The 1934 Petersham Kentwell Cup Premiership Side
In 1929, the New South Wales Rugby Union split its competition in two, forming separate District and Non-District competitions. Petersham stayed with the Non-District competition, which was reconstituted in 1933 as the Metropolitan Sub-District Rugby Union. In 1934 Petersham won the Kentwell Cup for the first time, defeating Roseville in the grand final. At this time the New South Wales Rugby Union was looking to fill a vacancy in the District competition, and so dominant were the Petersham and Roseville clubs that it was decided whichever of them won the Kentwell Cup in 1935 should be promoted forthwith. Needless to say the pair met in the grand final once more, but this time Roseville took the honours. They subsequently merged with Chatswood and Gordon to form the Gordon District Rugby Club. Petersham remained in Subbies.
After the Second World War, Petersham came under the patronage of the famous and mercurial Ron McLean, a veritable legend of Subbies rugby. Ron first pulled on a boot for Petersham in 1935, and later went on to serve as club president and secretary for a total of 47 years! His contributions to the club were manifest, but probably the most significant was the instigation of the famous Petersham World Tour. Petersham had been a touring club since the 1880s, but in 1966 it became the first club side in world rugby history to actually circle the globe on a football tour. The feat has been repeated on numerous occasions since, and the various touring sides have boasted many prominent New South Wales and Australian representative players.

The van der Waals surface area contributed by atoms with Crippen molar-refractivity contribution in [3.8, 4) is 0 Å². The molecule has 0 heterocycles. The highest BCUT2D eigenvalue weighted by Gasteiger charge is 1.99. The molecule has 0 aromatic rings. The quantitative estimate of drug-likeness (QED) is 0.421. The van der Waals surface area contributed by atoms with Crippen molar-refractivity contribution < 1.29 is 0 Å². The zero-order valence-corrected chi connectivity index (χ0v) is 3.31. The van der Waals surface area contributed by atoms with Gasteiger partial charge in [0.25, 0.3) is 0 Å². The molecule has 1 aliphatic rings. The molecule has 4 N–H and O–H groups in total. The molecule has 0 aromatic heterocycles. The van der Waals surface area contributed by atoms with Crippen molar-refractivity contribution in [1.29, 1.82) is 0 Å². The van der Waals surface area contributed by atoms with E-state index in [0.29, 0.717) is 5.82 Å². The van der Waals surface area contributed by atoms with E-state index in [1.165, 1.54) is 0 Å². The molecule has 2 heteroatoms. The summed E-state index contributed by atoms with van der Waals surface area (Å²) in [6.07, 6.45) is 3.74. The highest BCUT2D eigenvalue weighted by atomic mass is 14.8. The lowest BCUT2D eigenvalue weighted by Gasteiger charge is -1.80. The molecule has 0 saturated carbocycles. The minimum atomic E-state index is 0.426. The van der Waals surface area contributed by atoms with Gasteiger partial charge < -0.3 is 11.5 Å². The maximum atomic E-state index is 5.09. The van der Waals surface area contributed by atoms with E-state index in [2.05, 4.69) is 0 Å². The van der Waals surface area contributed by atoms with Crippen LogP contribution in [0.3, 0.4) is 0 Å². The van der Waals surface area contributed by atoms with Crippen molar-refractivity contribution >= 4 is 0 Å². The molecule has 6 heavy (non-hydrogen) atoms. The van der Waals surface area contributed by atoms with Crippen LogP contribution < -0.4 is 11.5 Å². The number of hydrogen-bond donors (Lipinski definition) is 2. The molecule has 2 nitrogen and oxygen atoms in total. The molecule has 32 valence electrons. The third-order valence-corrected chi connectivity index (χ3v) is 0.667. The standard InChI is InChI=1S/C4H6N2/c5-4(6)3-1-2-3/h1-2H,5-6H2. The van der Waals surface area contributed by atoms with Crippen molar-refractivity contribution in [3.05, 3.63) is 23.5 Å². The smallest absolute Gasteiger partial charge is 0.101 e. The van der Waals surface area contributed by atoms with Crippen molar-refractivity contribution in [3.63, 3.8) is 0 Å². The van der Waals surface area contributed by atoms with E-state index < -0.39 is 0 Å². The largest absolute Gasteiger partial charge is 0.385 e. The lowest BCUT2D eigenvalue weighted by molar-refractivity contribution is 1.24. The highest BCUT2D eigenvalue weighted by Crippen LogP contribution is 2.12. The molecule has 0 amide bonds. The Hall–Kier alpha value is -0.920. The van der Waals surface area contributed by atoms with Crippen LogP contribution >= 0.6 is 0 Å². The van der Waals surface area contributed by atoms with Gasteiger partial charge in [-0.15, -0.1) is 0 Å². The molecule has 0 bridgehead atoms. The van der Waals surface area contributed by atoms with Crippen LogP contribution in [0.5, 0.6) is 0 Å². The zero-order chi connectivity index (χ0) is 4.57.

Ron McLean in the Petersham Museum
The competition was reorganised over three divisions. Petersham entered the 1st Division, and in 1972 made the Kentwell Cup grand final for the third time, only to lose it to Hunters Hill. However they made up for it with a win over Lindfield in 1973, then backed up to exact vengeance on the black and white hoops in 1974. This side included many top quality players, and is one of only a small number ever to win back to back Kentwells. At the end of 1974 however, an internal dispute saw many of the dual premiership players leave the club, and within two years Petersham had dropped to 3rd Division. Thus began a long period of exile in the lower divisions. This was a tough time for the club, and ultimately saw it on the verge of extinction. However a century of rugby breeds resilience, and tough times seem to bring out the best in Petersham.